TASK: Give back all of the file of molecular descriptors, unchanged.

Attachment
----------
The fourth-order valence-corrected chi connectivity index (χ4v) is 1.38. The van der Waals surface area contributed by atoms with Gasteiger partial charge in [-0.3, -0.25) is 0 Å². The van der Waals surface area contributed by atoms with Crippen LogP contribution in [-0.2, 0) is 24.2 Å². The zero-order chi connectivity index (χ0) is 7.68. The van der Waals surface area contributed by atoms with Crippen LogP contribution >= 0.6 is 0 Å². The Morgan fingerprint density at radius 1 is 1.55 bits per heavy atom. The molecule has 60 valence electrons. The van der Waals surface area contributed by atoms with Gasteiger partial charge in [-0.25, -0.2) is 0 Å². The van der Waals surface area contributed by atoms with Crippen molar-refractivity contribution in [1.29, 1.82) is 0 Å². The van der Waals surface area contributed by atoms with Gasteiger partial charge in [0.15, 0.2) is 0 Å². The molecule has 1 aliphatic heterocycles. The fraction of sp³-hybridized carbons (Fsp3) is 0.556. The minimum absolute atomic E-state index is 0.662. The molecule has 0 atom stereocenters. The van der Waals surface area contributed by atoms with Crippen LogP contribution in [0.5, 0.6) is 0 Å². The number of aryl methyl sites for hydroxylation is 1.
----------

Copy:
The fourth-order valence-corrected chi connectivity index (χ4v) is 1.38. The van der Waals surface area contributed by atoms with Gasteiger partial charge in [-0.3, -0.25) is 0 Å². The van der Waals surface area contributed by atoms with Crippen LogP contribution in [-0.2, 0) is 24.2 Å². The zero-order chi connectivity index (χ0) is 7.68. The van der Waals surface area contributed by atoms with Crippen LogP contribution >= 0.6 is 0 Å². The Morgan fingerprint density at radius 1 is 1.55 bits per heavy atom. The molecule has 60 valence electrons. The van der Waals surface area contributed by atoms with Gasteiger partial charge in [-0.25, -0.2) is 0 Å². The van der Waals surface area contributed by atoms with Crippen molar-refractivity contribution in [1.29, 1.82) is 0 Å². The van der Waals surface area contributed by atoms with Gasteiger partial charge in [0.15, 0.2) is 0 Å². The molecule has 1 aliphatic heterocycles. The fraction of sp³-hybridized carbons (Fsp3) is 0.556. The minimum absolute atomic E-state index is 0.662. The molecule has 0 atom stereocenters. The van der Waals surface area contributed by atoms with Crippen LogP contribution in [0.5, 0.6) is 0 Å². The number of aryl methyl sites for hydroxylation is 1.